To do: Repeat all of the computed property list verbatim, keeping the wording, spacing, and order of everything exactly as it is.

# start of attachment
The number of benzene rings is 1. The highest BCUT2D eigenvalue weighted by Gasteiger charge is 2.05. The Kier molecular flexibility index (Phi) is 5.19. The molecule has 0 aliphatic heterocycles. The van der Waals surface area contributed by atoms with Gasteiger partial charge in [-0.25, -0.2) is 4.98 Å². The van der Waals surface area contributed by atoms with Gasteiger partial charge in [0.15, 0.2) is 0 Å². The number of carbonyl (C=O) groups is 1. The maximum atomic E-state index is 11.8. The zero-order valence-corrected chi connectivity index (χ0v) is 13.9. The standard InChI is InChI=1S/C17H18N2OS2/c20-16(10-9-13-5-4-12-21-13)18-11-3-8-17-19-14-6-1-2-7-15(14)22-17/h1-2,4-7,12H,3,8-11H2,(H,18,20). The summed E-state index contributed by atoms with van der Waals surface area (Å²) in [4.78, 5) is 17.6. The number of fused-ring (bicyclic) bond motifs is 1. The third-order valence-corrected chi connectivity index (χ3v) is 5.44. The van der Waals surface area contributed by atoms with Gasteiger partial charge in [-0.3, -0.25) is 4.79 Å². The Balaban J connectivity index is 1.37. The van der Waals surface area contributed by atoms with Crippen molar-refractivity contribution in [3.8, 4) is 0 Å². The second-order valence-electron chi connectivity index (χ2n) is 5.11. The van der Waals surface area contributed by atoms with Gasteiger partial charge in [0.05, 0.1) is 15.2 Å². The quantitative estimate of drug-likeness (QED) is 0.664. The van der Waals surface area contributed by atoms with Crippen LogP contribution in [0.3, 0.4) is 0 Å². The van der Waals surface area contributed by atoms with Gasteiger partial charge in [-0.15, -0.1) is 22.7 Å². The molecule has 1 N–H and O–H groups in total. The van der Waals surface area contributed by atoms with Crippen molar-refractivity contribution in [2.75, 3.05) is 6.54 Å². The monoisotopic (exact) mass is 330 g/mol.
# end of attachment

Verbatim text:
The number of benzene rings is 1. The highest BCUT2D eigenvalue weighted by Gasteiger charge is 2.05. The Kier molecular flexibility index (Phi) is 5.19. The molecule has 0 aliphatic heterocycles. The van der Waals surface area contributed by atoms with Gasteiger partial charge in [-0.25, -0.2) is 4.98 Å². The van der Waals surface area contributed by atoms with Gasteiger partial charge in [0.15, 0.2) is 0 Å². The number of carbonyl (C=O) groups is 1. The maximum atomic E-state index is 11.8. The zero-order valence-corrected chi connectivity index (χ0v) is 13.9. The standard InChI is InChI=1S/C17H18N2OS2/c20-16(10-9-13-5-4-12-21-13)18-11-3-8-17-19-14-6-1-2-7-15(14)22-17/h1-2,4-7,12H,3,8-11H2,(H,18,20). The summed E-state index contributed by atoms with van der Waals surface area (Å²) in [4.78, 5) is 17.6. The number of fused-ring (bicyclic) bond motifs is 1. The third-order valence-corrected chi connectivity index (χ3v) is 5.44. The van der Waals surface area contributed by atoms with Gasteiger partial charge in [-0.3, -0.25) is 4.79 Å². The Balaban J connectivity index is 1.37. The van der Waals surface area contributed by atoms with Crippen molar-refractivity contribution in [3.8, 4) is 0 Å². The second-order valence-electron chi connectivity index (χ2n) is 5.11. The van der Waals surface area contributed by atoms with Gasteiger partial charge in [0.05, 0.1) is 15.2 Å². The quantitative estimate of drug-likeness (QED) is 0.664. The van der Waals surface area contributed by atoms with Crippen LogP contribution in [0.3, 0.4) is 0 Å². The van der Waals surface area contributed by atoms with Gasteiger partial charge in [-0.15, -0.1) is 22.7 Å². The molecule has 1 N–H and O–H groups in total. The van der Waals surface area contributed by atoms with Crippen molar-refractivity contribution in [2.75, 3.05) is 6.54 Å². The monoisotopic (exact) mass is 330 g/mol.